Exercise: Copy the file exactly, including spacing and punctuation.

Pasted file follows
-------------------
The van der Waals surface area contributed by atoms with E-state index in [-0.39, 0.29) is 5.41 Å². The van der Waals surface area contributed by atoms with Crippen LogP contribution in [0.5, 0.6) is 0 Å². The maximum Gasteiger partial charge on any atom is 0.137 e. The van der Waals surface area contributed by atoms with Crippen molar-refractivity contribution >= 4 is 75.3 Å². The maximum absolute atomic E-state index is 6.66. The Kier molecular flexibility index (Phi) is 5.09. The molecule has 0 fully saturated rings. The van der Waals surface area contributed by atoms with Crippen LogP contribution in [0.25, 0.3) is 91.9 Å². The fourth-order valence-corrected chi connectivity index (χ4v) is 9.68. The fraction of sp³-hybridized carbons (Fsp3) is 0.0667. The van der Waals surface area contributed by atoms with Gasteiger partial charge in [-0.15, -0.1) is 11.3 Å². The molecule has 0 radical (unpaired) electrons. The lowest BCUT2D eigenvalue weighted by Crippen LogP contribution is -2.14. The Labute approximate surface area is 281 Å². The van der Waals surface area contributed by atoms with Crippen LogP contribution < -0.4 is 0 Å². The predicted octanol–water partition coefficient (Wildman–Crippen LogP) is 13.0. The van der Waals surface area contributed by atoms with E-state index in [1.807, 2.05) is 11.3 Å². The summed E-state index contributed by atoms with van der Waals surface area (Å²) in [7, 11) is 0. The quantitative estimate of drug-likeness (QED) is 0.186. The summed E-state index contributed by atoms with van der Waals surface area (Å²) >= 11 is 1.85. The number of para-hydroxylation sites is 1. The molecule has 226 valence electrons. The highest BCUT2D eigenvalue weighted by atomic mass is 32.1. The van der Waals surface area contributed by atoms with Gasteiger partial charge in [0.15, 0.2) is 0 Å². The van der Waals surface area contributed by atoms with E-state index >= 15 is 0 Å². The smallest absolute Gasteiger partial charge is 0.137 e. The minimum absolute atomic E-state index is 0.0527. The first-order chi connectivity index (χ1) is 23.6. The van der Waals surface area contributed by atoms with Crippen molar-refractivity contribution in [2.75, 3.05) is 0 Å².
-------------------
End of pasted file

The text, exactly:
The van der Waals surface area contributed by atoms with E-state index in [-0.39, 0.29) is 5.41 Å². The van der Waals surface area contributed by atoms with Crippen LogP contribution in [0.5, 0.6) is 0 Å². The maximum Gasteiger partial charge on any atom is 0.137 e. The van der Waals surface area contributed by atoms with Crippen molar-refractivity contribution >= 4 is 75.3 Å². The maximum absolute atomic E-state index is 6.66. The Kier molecular flexibility index (Phi) is 5.09. The molecule has 0 fully saturated rings. The van der Waals surface area contributed by atoms with Crippen LogP contribution in [0.25, 0.3) is 91.9 Å². The fourth-order valence-corrected chi connectivity index (χ4v) is 9.68. The fraction of sp³-hybridized carbons (Fsp3) is 0.0667. The van der Waals surface area contributed by atoms with Gasteiger partial charge in [-0.15, -0.1) is 11.3 Å². The molecule has 0 radical (unpaired) electrons. The lowest BCUT2D eigenvalue weighted by Crippen LogP contribution is -2.14. The Labute approximate surface area is 281 Å². The van der Waals surface area contributed by atoms with Crippen LogP contribution < -0.4 is 0 Å². The predicted octanol–water partition coefficient (Wildman–Crippen LogP) is 13.0. The van der Waals surface area contributed by atoms with E-state index in [1.807, 2.05) is 11.3 Å². The summed E-state index contributed by atoms with van der Waals surface area (Å²) in [7, 11) is 0. The quantitative estimate of drug-likeness (QED) is 0.186. The summed E-state index contributed by atoms with van der Waals surface area (Å²) >= 11 is 1.85. The number of para-hydroxylation sites is 1. The molecule has 226 valence electrons. The highest BCUT2D eigenvalue weighted by atomic mass is 32.1. The van der Waals surface area contributed by atoms with Gasteiger partial charge in [0.15, 0.2) is 0 Å². The van der Waals surface area contributed by atoms with E-state index >= 15 is 0 Å². The smallest absolute Gasteiger partial charge is 0.137 e. The minimum absolute atomic E-state index is 0.0527. The first-order chi connectivity index (χ1) is 23.6. The van der Waals surface area contributed by atoms with Crippen molar-refractivity contribution in [2.75, 3.05) is 0 Å².